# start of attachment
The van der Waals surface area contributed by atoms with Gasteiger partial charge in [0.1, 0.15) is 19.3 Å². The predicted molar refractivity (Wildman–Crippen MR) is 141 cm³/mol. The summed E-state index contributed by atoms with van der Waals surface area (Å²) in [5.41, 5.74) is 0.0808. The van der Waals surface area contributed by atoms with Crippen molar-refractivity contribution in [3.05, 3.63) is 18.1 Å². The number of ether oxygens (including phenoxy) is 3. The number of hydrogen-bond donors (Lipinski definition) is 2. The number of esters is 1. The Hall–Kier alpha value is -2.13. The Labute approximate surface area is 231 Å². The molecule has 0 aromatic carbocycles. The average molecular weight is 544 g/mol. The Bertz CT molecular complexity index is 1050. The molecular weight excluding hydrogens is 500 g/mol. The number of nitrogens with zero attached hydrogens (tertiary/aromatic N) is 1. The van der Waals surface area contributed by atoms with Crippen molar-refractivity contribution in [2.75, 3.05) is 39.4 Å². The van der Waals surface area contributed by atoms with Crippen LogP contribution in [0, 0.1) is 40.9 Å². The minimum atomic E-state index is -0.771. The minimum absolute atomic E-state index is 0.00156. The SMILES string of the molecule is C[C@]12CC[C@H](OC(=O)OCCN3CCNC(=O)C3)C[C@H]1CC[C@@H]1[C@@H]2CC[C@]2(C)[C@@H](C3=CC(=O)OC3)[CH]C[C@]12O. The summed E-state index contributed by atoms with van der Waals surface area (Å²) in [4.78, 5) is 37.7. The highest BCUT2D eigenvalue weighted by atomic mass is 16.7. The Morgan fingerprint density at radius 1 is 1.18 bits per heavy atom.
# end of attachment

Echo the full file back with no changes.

The van der Waals surface area contributed by atoms with Gasteiger partial charge in [0.1, 0.15) is 19.3 Å². The predicted molar refractivity (Wildman–Crippen MR) is 141 cm³/mol. The summed E-state index contributed by atoms with van der Waals surface area (Å²) in [5.41, 5.74) is 0.0808. The van der Waals surface area contributed by atoms with Crippen molar-refractivity contribution in [3.05, 3.63) is 18.1 Å². The number of ether oxygens (including phenoxy) is 3. The number of hydrogen-bond donors (Lipinski definition) is 2. The number of esters is 1. The Hall–Kier alpha value is -2.13. The Labute approximate surface area is 231 Å². The molecule has 0 aromatic carbocycles. The average molecular weight is 544 g/mol. The Bertz CT molecular complexity index is 1050. The molecular weight excluding hydrogens is 500 g/mol. The number of nitrogens with zero attached hydrogens (tertiary/aromatic N) is 1. The van der Waals surface area contributed by atoms with Crippen molar-refractivity contribution in [2.75, 3.05) is 39.4 Å². The van der Waals surface area contributed by atoms with Crippen LogP contribution in [0, 0.1) is 40.9 Å². The minimum atomic E-state index is -0.771. The minimum absolute atomic E-state index is 0.00156. The SMILES string of the molecule is C[C@]12CC[C@H](OC(=O)OCCN3CCNC(=O)C3)C[C@H]1CC[C@@H]1[C@@H]2CC[C@]2(C)[C@@H](C3=CC(=O)OC3)[CH]C[C@]12O. The summed E-state index contributed by atoms with van der Waals surface area (Å²) in [4.78, 5) is 37.7. The highest BCUT2D eigenvalue weighted by atomic mass is 16.7. The Morgan fingerprint density at radius 1 is 1.18 bits per heavy atom.